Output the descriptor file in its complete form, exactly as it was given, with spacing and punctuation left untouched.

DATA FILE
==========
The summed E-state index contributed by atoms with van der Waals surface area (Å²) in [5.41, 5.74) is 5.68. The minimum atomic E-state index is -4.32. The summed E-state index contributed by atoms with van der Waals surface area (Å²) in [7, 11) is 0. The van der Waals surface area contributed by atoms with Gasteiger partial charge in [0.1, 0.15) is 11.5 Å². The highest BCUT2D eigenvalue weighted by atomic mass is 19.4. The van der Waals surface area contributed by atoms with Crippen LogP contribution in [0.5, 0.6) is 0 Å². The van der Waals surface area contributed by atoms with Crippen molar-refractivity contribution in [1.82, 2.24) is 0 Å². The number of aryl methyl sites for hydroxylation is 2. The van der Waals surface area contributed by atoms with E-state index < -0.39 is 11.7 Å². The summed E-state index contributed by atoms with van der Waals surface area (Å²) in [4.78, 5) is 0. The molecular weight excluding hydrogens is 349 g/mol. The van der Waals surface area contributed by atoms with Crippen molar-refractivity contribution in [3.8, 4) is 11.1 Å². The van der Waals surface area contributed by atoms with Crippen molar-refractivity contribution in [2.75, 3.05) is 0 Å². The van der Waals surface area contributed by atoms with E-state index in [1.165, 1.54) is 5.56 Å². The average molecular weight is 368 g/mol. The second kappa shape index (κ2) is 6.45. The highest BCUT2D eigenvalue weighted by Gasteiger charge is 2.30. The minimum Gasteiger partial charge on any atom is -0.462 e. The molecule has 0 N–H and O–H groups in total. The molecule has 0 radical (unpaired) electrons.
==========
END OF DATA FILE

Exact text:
The summed E-state index contributed by atoms with van der Waals surface area (Å²) in [5.41, 5.74) is 5.68. The minimum atomic E-state index is -4.32. The summed E-state index contributed by atoms with van der Waals surface area (Å²) in [7, 11) is 0. The van der Waals surface area contributed by atoms with Gasteiger partial charge in [0.1, 0.15) is 11.5 Å². The highest BCUT2D eigenvalue weighted by atomic mass is 19.4. The van der Waals surface area contributed by atoms with Crippen LogP contribution in [0.5, 0.6) is 0 Å². The van der Waals surface area contributed by atoms with Crippen molar-refractivity contribution in [1.82, 2.24) is 0 Å². The number of aryl methyl sites for hydroxylation is 2. The van der Waals surface area contributed by atoms with E-state index < -0.39 is 11.7 Å². The summed E-state index contributed by atoms with van der Waals surface area (Å²) in [4.78, 5) is 0. The molecular weight excluding hydrogens is 349 g/mol. The van der Waals surface area contributed by atoms with Crippen molar-refractivity contribution in [3.8, 4) is 11.1 Å². The van der Waals surface area contributed by atoms with Crippen molar-refractivity contribution in [2.75, 3.05) is 0 Å². The van der Waals surface area contributed by atoms with E-state index in [1.165, 1.54) is 5.56 Å². The average molecular weight is 368 g/mol. The second kappa shape index (κ2) is 6.45. The highest BCUT2D eigenvalue weighted by Gasteiger charge is 2.30. The minimum Gasteiger partial charge on any atom is -0.462 e. The molecule has 0 N–H and O–H groups in total. The molecule has 0 radical (unpaired) electrons.